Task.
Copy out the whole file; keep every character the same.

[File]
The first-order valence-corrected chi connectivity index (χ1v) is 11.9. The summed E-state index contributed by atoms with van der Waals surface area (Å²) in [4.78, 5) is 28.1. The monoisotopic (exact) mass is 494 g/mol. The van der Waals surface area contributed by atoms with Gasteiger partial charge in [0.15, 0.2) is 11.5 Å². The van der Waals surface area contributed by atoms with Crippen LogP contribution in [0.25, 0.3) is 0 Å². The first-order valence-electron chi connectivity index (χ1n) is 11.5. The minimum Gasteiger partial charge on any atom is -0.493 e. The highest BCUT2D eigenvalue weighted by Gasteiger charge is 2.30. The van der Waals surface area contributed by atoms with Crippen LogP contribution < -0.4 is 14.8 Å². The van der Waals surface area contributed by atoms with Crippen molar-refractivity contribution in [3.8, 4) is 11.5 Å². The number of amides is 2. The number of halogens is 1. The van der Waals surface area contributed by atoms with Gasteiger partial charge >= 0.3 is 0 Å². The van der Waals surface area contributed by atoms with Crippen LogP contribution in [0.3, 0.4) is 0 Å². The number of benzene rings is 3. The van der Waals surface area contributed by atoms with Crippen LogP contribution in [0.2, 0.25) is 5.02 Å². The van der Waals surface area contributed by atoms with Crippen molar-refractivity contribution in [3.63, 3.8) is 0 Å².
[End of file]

The first-order valence-corrected chi connectivity index (χ1v) is 11.9. The summed E-state index contributed by atoms with van der Waals surface area (Å²) in [4.78, 5) is 28.1. The monoisotopic (exact) mass is 494 g/mol. The van der Waals surface area contributed by atoms with Gasteiger partial charge in [0.15, 0.2) is 11.5 Å². The van der Waals surface area contributed by atoms with Crippen LogP contribution in [0.25, 0.3) is 0 Å². The first-order valence-electron chi connectivity index (χ1n) is 11.5. The minimum Gasteiger partial charge on any atom is -0.493 e. The highest BCUT2D eigenvalue weighted by Gasteiger charge is 2.30. The van der Waals surface area contributed by atoms with Crippen LogP contribution < -0.4 is 14.8 Å². The van der Waals surface area contributed by atoms with Crippen molar-refractivity contribution in [3.8, 4) is 11.5 Å². The number of amides is 2. The number of halogens is 1. The van der Waals surface area contributed by atoms with Gasteiger partial charge >= 0.3 is 0 Å². The van der Waals surface area contributed by atoms with Crippen LogP contribution in [0.3, 0.4) is 0 Å². The number of benzene rings is 3. The van der Waals surface area contributed by atoms with Crippen LogP contribution in [0.2, 0.25) is 5.02 Å². The van der Waals surface area contributed by atoms with Crippen molar-refractivity contribution in [3.63, 3.8) is 0 Å².